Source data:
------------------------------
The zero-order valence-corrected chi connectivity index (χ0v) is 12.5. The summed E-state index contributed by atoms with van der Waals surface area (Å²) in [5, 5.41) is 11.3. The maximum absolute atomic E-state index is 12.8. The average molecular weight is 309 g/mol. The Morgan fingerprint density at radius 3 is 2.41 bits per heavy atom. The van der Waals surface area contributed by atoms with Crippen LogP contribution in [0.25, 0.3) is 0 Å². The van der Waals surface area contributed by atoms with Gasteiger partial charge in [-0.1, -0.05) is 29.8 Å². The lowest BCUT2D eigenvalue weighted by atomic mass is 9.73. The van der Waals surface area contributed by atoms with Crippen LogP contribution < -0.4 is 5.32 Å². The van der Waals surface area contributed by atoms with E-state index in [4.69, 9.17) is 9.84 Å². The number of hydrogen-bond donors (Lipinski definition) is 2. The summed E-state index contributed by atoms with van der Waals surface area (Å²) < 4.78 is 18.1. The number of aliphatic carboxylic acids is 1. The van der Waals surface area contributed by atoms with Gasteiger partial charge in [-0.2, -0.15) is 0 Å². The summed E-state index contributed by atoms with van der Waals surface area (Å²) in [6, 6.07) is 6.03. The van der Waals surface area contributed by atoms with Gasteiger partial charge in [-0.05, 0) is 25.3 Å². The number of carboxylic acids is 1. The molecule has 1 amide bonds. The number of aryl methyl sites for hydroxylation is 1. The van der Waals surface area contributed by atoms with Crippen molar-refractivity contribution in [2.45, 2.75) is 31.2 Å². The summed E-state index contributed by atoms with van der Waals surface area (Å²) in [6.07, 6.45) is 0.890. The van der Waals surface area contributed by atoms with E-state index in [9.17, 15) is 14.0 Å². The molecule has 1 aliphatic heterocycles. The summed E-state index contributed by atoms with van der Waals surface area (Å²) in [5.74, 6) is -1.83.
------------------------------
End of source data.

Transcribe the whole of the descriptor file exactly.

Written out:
The zero-order valence-corrected chi connectivity index (χ0v) is 12.5. The summed E-state index contributed by atoms with van der Waals surface area (Å²) in [5, 5.41) is 11.3. The maximum absolute atomic E-state index is 12.8. The average molecular weight is 309 g/mol. The Morgan fingerprint density at radius 3 is 2.41 bits per heavy atom. The van der Waals surface area contributed by atoms with Crippen LogP contribution in [0.25, 0.3) is 0 Å². The van der Waals surface area contributed by atoms with Gasteiger partial charge in [-0.1, -0.05) is 29.8 Å². The lowest BCUT2D eigenvalue weighted by atomic mass is 9.73. The van der Waals surface area contributed by atoms with Crippen LogP contribution < -0.4 is 5.32 Å². The van der Waals surface area contributed by atoms with E-state index in [4.69, 9.17) is 9.84 Å². The number of hydrogen-bond donors (Lipinski definition) is 2. The summed E-state index contributed by atoms with van der Waals surface area (Å²) < 4.78 is 18.1. The number of aliphatic carboxylic acids is 1. The van der Waals surface area contributed by atoms with Gasteiger partial charge in [-0.2, -0.15) is 0 Å². The summed E-state index contributed by atoms with van der Waals surface area (Å²) in [6, 6.07) is 6.03. The van der Waals surface area contributed by atoms with Gasteiger partial charge in [-0.05, 0) is 25.3 Å². The number of carboxylic acids is 1. The molecule has 1 amide bonds. The number of aryl methyl sites for hydroxylation is 1. The van der Waals surface area contributed by atoms with Crippen molar-refractivity contribution in [2.45, 2.75) is 31.2 Å². The summed E-state index contributed by atoms with van der Waals surface area (Å²) in [6.07, 6.45) is 0.890. The van der Waals surface area contributed by atoms with E-state index in [9.17, 15) is 14.0 Å². The molecule has 1 aliphatic heterocycles. The summed E-state index contributed by atoms with van der Waals surface area (Å²) in [5.74, 6) is -1.83.